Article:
Molti gracie, Mario. Welcome to BadEagle.

    We had a governor here in Oklahoma not too many years ago, David Walters. He was catholic, and openly disagreed with Pope John Paul on the matter of abortion, if I’m not mistaken.

    I was the lead (salaried) tenor in the choir at Our Lady of Perpetual Help here in Oklahoma City, and I’ve seen both Walters and Frank Keating at mass.

    I’m not Catholic, but I have tried to stay in touch with what’s going on. Aye, ‘Tis an unruly flock these days! Especially the American Catholic. It’s almost as if the American Catholic is a rowdy revolutionary, just like any other American. It’s in the country’s history to be independent, and to think for yourself.

    One thing is certain: the Cathlolic church, in recent decades associated with the Left, with unions, with all things foreign, is now coming to find a place of hard core conservatism within American politics. This is most interesting.

  • 3 Mark Winters // Aug 20, 2005 at 7:20 pm   

    I wouldn’t touch this with a ten foot crosier. And it seems most agree wit me on dis.

  • 4 Rebekah // Aug 20, 2005 at 7:47 pm   

    If you were to read the sorts of things coming from Germany’s popular press, these days, especially as shown at Davids Medienkritik
    you’d be just about as uneasy as you are now, but from a combination of causes. There’s a VERY strong anti-American and slightly less anti-Semitic slant to the top publications, with a strong anti-foreign, pro-socialist subtext, and flavored subtly by a faintly anti-Christian tone.

    I think the Pope is expressing (at least partly) his concern for the growing tide of hatred being promoted by many of the nation’s leaders.

    It isn’t just about the Jews, now, any more than it was 70 years ago. They’re just the one of the two biggest, easiest targets to blame for the country’s economic and social woes. It really is about rising nationalism being dangerous breeding grounds.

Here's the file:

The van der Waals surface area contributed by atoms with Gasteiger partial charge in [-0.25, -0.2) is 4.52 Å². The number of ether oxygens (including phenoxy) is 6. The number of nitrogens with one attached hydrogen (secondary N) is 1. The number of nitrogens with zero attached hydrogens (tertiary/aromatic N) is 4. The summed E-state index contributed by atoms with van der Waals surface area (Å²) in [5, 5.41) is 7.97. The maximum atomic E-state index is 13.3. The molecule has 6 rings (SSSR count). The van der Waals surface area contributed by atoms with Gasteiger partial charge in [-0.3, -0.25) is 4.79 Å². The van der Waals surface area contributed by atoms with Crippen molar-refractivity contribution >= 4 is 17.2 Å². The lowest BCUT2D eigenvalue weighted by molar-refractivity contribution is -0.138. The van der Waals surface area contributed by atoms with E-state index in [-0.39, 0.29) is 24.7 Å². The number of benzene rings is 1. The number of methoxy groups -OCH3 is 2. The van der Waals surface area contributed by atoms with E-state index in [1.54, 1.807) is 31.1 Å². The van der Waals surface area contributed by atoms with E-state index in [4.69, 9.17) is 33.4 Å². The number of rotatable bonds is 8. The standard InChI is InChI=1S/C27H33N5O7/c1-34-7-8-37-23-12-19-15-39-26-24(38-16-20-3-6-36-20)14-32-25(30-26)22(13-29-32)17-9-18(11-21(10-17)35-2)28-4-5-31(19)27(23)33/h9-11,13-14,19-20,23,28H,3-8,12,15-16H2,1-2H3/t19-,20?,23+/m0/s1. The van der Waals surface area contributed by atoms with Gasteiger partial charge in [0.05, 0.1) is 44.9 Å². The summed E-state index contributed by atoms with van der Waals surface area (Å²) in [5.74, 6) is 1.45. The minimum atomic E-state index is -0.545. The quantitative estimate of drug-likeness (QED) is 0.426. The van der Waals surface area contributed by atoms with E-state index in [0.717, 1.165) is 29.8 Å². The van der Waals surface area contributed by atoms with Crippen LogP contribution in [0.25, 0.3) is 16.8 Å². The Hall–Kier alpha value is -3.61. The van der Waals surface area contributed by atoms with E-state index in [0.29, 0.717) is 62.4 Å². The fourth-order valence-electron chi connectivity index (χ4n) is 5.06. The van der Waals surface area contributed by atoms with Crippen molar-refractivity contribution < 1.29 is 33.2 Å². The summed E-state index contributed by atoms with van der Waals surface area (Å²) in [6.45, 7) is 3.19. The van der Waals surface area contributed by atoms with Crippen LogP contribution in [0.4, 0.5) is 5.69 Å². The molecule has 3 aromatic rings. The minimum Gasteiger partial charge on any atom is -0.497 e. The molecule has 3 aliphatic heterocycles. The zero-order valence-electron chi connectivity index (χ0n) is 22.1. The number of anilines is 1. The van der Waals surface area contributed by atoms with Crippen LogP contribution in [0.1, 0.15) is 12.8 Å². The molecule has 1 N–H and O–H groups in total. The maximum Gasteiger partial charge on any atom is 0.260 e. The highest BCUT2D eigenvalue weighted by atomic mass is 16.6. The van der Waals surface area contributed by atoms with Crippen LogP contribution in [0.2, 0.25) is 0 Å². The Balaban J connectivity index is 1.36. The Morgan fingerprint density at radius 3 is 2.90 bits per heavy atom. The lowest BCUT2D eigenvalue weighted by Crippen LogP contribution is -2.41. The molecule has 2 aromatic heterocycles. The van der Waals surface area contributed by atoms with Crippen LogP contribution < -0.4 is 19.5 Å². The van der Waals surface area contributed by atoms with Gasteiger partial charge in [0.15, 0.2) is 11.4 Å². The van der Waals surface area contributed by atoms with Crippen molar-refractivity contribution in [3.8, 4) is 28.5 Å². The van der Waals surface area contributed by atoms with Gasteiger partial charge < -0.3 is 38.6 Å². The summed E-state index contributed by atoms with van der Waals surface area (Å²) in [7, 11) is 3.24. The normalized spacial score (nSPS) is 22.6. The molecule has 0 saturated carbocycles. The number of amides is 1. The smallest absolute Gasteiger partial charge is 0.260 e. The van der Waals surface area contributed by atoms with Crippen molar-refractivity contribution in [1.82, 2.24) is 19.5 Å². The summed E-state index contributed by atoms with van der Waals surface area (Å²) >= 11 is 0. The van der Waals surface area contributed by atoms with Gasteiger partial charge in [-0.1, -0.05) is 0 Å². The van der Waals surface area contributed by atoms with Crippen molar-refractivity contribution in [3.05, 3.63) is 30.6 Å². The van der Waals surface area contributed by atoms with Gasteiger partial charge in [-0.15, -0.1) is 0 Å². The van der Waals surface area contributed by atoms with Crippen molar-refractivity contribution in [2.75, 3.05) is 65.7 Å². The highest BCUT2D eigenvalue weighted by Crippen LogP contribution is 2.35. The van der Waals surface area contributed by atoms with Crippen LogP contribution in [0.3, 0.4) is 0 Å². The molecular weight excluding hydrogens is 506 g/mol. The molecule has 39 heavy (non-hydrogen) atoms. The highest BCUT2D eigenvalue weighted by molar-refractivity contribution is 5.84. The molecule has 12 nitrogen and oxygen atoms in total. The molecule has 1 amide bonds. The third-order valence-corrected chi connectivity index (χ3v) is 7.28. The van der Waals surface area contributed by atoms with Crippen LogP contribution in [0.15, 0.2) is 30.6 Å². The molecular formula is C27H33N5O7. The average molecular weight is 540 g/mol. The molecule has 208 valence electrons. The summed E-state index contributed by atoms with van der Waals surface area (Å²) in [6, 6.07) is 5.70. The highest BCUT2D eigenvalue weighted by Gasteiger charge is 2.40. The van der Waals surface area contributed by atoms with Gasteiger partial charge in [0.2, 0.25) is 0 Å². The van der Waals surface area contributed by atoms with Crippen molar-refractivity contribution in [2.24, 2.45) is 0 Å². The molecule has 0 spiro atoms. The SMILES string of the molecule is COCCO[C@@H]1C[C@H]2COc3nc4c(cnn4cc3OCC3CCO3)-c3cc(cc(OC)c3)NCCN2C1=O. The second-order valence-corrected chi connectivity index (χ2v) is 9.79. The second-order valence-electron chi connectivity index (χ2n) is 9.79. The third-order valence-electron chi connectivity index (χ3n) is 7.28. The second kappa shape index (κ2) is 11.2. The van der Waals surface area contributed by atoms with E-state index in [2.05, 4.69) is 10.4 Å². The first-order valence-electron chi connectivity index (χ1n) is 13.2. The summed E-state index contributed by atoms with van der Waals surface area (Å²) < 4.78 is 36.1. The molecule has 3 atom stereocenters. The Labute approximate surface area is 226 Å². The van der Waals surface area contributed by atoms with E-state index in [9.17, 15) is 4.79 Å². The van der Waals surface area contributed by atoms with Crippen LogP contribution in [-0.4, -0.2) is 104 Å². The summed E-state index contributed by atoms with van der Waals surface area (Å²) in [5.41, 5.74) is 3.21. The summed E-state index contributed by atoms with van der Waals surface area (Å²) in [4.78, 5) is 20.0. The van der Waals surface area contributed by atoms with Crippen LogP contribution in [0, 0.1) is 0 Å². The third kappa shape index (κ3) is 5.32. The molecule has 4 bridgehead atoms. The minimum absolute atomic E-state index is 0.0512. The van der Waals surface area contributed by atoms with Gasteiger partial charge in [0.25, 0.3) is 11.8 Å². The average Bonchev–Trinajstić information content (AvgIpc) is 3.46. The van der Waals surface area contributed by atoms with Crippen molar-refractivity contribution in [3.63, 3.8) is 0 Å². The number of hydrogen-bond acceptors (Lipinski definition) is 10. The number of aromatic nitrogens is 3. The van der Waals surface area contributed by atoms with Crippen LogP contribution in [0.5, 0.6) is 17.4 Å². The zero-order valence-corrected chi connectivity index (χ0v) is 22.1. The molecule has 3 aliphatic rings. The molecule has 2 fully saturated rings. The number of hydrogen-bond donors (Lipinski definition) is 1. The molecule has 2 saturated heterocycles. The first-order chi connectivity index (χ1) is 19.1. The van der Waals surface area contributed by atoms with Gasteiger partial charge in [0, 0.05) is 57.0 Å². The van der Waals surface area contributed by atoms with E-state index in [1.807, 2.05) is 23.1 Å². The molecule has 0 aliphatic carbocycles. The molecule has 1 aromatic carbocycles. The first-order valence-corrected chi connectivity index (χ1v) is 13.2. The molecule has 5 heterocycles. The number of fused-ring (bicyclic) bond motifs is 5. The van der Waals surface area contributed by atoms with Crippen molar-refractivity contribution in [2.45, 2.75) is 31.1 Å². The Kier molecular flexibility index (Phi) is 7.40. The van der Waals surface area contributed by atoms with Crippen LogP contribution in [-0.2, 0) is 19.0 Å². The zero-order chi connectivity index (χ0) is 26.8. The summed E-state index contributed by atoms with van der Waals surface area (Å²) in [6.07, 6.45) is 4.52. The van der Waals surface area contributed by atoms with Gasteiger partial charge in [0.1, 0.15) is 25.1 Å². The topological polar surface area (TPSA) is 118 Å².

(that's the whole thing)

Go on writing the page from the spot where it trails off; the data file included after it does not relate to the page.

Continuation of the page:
But I also suspect that Benedict XVI is no John Paul II. He has a lot of growing to do in office.

  • 5 David Yeagley // Aug 21, 2005 at 10:38 am   

    Rebekah, thank you for the insights. I had missed the “German” circumstance of the Pope’s remarks. I was thinking internationally.

    We had a German poster on BadEagle for some time, but who has since retired from us. I would have been most curious to hear her view on this. She often distinguished herself by her pro-American stance, implying of course that there is a deep-seated cultural resentment of America, Germany having been defeated twice…

    In the context of the country, Germany, the Pope’s remarks make much more sense.

    I’d think, though, that economic woes are caused by the same principles in Germany as in any other country: greed, fraud, selfishness, and careless indifference for the nation. Political leaders and wealthy corporate businessmen are the main culprits.

  • 6 Denny Ringbloom // Aug 21, 2005 at 7:18 pm   

    Very well said, and this is coming from a first generation American.

  • 7 Wendy Johnson // Aug 21, 2005 at 11:16 pm   

    “Today, sadly, we are witnessing the rise of new signs of anti-Semitism and various forms of a general hostility toward foreigners.”

    I don’t interpret the foreigners part of this remark as pertaining to the Jews. I think he means first anti-Semitism and then hostility towards anyone not born in that particular country.

    But whatever he meant, I think that Jews are indeed perpetual foreigners in whatever country they reside in, however long. They have always been regarded that way, no matter how long they have been a part of the fabric, stability and prosperity of whatever country. This is part of their exile. And they are being portrayed as not belonging in their own country as well.

    On a more personal note, why be indignant for the Jews that they might be called foreigners in countries of their birth? Didn’t you assign to me the same thing, by calling me nothing more than an invader and would never be anything more, no matter I was born here and I happen to love my country? From a man that is half invader himself. Yet you, not a Jew at all, by blood or religion, seem to take their part and say they ought not to be called foreigners? Well, by biblical account, they actually are. So are you yourself working against the “holy natural”?!

    My take is this: Politicians invented globalism and business financed it. Just like the Church gave the ok to the Inquisition and to kill the New World natives, the Church will give the ok for globalism. It’s not the gospel, but who cares? the Church by its own claim supersedes all. And this global religion will sanction the control of Israel’s dealings, for the sake of peace.

    The UN, feh. Worse than the Palestinians.

  • 8 David Yeagley // Aug 22, 2005 at 12:02 pm